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United States Department of State / Foreign relations of the United States, 1950. East Asia and the Pacific
(1950)

Burma,   pp. 229-255 PDF (11.3 MB)


Page 229


BURMA
            UNITED STATES RELATIONS WITH BURMA1
611.90B/2-850
Mem'orandum of Conversation, by the Ambassador at Large (Jessup)'
CONFIDENTIAL                       [RANGOON, February 10, 1950?]
       MEMORANDUM OF CONVERSATION WITH PRIME MINISTER
            THAKIN NuI-FEBRUARY 8, 1950-RANGOON
Participants: Thakin Nu-Prime Minister of Burma
              Philip C. Jessup-,Ambassador at Large
              William M. Gibson
  The Prime Minister, after introductory remarks, asked questions
concerning Formosa and Vietnam. The Ambassador replied in general
terms and then asked the Prime Minister whether he was encouraged
about conditions in Burma today. "They are very much improved over
a year ago," he answered, "'when it was my candid opinion that
the
Burmese Union would go to pieces." Conditions had improved to the
extent that he was about to undertake a trip to a northern province
which had only just been liberated from the Karens who had held it
almost continuously since the granting of independence. One third of
the province is still in Karen hands, but the Prime Minister feels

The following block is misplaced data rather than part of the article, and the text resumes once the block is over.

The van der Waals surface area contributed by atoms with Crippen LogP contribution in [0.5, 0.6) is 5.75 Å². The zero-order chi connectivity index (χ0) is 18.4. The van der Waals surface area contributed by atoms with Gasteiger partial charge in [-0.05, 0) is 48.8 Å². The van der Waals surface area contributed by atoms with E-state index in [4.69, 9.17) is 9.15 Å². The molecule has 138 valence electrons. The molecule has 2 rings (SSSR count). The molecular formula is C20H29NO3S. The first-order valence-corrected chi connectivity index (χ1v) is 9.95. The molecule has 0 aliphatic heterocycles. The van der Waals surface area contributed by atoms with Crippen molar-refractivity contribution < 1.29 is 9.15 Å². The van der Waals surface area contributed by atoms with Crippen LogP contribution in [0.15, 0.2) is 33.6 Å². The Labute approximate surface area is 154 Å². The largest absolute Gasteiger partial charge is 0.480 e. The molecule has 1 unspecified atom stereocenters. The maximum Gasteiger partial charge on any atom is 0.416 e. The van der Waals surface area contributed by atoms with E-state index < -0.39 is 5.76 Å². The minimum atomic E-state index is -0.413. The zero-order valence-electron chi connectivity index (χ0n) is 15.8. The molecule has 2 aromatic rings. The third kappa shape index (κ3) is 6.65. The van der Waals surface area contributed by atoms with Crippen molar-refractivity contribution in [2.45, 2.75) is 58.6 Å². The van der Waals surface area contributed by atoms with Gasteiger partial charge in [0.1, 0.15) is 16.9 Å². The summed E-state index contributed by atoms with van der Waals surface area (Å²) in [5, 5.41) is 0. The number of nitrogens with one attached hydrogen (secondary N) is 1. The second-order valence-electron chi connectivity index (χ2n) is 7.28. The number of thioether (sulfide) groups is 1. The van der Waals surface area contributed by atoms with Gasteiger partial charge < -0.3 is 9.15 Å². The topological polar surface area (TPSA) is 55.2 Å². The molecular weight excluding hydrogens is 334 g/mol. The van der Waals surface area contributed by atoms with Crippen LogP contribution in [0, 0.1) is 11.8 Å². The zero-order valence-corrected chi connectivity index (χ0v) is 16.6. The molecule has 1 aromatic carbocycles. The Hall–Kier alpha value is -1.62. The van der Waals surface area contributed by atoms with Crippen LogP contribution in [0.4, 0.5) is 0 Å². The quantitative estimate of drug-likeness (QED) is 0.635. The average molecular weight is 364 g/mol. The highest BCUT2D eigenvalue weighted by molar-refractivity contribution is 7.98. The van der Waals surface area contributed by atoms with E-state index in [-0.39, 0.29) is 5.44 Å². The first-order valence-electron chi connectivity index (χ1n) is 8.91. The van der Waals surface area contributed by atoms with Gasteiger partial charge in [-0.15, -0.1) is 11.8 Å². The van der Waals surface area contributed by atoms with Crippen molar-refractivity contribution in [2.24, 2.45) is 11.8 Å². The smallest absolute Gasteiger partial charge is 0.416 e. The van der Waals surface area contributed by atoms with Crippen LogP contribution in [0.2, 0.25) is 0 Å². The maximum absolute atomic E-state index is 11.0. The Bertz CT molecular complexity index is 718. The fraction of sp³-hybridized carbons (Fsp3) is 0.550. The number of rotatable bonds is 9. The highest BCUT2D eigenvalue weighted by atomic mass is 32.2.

they are "bottled up."
  In answer to Ambassador Jessup's questions about economic affairs,
the Prime Minister admitted that normal trade was at a standstill
because of the war. Rice exports which he claimed had totaled five
million tons per year in normal times would only amount to one
million tons this year. 1,500,000 tons Were exported last year. (Note:
these figures do not agree with those furnished from other official
sources and are in each instance from 200,000 to 500,000 tons too high.)
The Prime Minister expressed confidence over the work of the Rice
Commission and told of how impressed he had been with an exhibition
of an American tractor which could sow one acre of rice in ten minutes.
He felt that the ancient Oriental system of wooden plows and manual
labor would have to be replaced by modern methods.
  The Ambassador asked about conditions on the northern frontier
and was told that as yet no Chinese Communists had formally violated
  For previous documentation on United States relations with Burma, see
Foreign Relations, 1947, vol. vi, pp. 1 ff.
  2For further documentation on Ambassador Jessup's tour of the Far East,
see p. 68.
                                                        229


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